The rabbi (and Judaism itself, actually) is not fluid. Fluid would be open to changing ones mind when proven wrong. Giving a ruling on something that did not exist yesterday but does so today is not fluid. I understand we live according to some rules (the mitzvahs) and being fluid should mean how it applies today but then refusing to change ones mind when the very reason for the ruling is proven incorrect is not fluid.

    5. I actually never said "that the physical is not important and we're only interested with the spiritual." Clearly, we need both to be able to perform mitzvot. The only point that I have made is that the Jewish sages use the science of their day to clothe various spiritual teachings in. As I've already pointed out several times, there are many sources to support this idea.

      And yes, appearance is a critical component of halacha -this should be obvious. For instance, despite the fact that milk has spilled into a meat dish (which is forbidden to eat) one can nonetheless eat it if the ratio is more than 1 in 60 parts, ie: even though it's there, it doesn't "appear" to be there according to our senses.

      Your butcher example follows this as well. According to Jewish law if one finds a random piece of meat in the street and has no idea where it came from then we determine if the town that it was found in has a Jewish majority or not. If so, eat away as it "appears" to have come from a Jewish butcher.

      Halacha is a complex thing but it's clear that there is actually a good deal of fluidity and human interaction. Yes, it's built to resist change (and for good reason in my opinion) but that's not the same as it not being able to change.

    6. Right, so we could yet make a Christian out of you! But when I referred to the Gospels and the cryptic preaching of Jesus (and the rabbis, by extension), I was thinking of a passage like when Jesus challenged his audience to destroy the Temple, and then claimed that he could re-build it in three days. As an aside, the Gospel text explains that Jesus was actually referring to the symbolic "temple of his body" in his future resurrection. My point is the question of how he expected them to know what he was talking about. They clearly didn't, hence their justified ridicule.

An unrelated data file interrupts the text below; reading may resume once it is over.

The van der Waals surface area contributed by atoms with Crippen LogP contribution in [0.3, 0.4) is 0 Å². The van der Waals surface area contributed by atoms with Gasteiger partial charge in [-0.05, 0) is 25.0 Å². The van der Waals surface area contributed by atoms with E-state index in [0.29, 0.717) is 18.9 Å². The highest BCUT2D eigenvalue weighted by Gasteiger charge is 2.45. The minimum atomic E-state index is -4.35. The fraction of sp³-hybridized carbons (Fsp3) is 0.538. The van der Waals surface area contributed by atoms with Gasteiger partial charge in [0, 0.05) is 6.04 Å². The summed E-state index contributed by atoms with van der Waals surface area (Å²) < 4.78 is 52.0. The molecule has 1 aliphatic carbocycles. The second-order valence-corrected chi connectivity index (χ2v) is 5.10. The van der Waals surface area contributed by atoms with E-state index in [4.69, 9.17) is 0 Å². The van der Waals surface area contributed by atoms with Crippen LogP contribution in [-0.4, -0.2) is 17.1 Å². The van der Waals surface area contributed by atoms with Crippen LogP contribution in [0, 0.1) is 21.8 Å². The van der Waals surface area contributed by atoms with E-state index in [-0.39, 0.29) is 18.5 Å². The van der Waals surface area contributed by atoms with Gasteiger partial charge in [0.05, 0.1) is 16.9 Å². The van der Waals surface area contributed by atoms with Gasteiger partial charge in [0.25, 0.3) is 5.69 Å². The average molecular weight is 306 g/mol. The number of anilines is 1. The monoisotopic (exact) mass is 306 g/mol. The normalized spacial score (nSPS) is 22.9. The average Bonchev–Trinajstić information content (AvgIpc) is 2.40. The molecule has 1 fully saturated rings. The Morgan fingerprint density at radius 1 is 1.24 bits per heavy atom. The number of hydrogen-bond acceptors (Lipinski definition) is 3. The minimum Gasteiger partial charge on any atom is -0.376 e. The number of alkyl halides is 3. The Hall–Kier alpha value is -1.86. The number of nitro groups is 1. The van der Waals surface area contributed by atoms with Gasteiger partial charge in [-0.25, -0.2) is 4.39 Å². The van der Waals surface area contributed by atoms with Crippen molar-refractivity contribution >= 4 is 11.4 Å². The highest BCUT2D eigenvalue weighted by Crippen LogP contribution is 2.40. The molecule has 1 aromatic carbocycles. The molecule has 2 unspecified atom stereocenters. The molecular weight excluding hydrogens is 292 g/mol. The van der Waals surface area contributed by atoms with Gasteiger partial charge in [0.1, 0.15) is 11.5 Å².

Yes, you're right, it almost does take a certain ignorance to observe religious rituals, rules and regulations on the part of the laity. But I'm not talking about the "deeper implications" of the rituals. I'm talking about the Poskim, the people responsible for legislating how we actually perform these observances. THEY should know. It takes knowledge of the physical, just as an engineer has to have knowledge of car mechanics (to use your example) to fix the car you drive when it's busted. The physical characteristics of animals are important to determine their kashrut. The Cohen had to be familiar with the symptoms of skin disease in order to pronounce the sufferer clean or defiled. In relation to shabbat, knowledge of the physical is required to determine what constitutes permitted and forbidden activity. And so on.

      The notion that the rabbis were possessed of the totality of knowledge was not my argument, but I object to your equating the rabbis with Judaism itself. Unless, of course, you are talking about "orthodox" Judaism or Rabbinism (i.e., the religion of the 2nd Temple-period rabbis), as distinct from the Mosaic Hebrew religion of the 1st Temple-period. In which case, I would agree with you.

      Oh, so now it's irrelevant how long it takes for dough to ferment. Then why the obsession and insistence on an arbitrary 18/22-minute rule? Why is halacha so intricate and complicated? Why does it matter how high a sukkah has to be or how long a lulav? Then you argue that it's just a question of how it looks on a practical (physical?) level. (In that case, I could prepare a sourdough, roll it flat, bake it and deem it as matzah. Or I could insert any texts, or even no texts, in my tefillin because the cases look OK on the outside.) So, is halacha, in fact, an art and not a science? Fences? Well, even to know when the dough begins to ferment requires knowledge of the physical. (By the way, rabbinic "fences" are surplus to the Torah and, hence, forbidden.) "Sunrise" and "sunset"? You're just playing with semantics.

      You conclude by saying that it's all based on what the sages think anyway, not demonstrable fact. How ridiculous! Why ask the physicist if you're not really concerned with the facts of the matter? No-one is prepared to concede that the sages were wrong on anything. Judaism is partly fixed and partly fluid, you claim, which sounds like you're hedging your bets. And who decides what is "fixed" and what is "fluid"? The rabbis, whose ideas are based merely on what they think! Jewish law lacks logic, rationale and consistency.

      Coming to terms with technological innovations is no major concession. Big deal, so the rabbis were prepared to consider light bulbs. Would it have been better if they had simply ruled that we continue to use candles? I would have thought that science would actually be regarded as an aid to halacha and mitzvah observance, not something that could safely be ignored. You claim that the sages have more considerations than the physicist. On the contrary, the physicist would actually consider and analyse matters in far greater depth than the sages and, thus, be in a better position to make an unbiased decision.


  2. Dear Rabbi,

    Would you consider private email conversations ? If so, can you supply an email. Thanks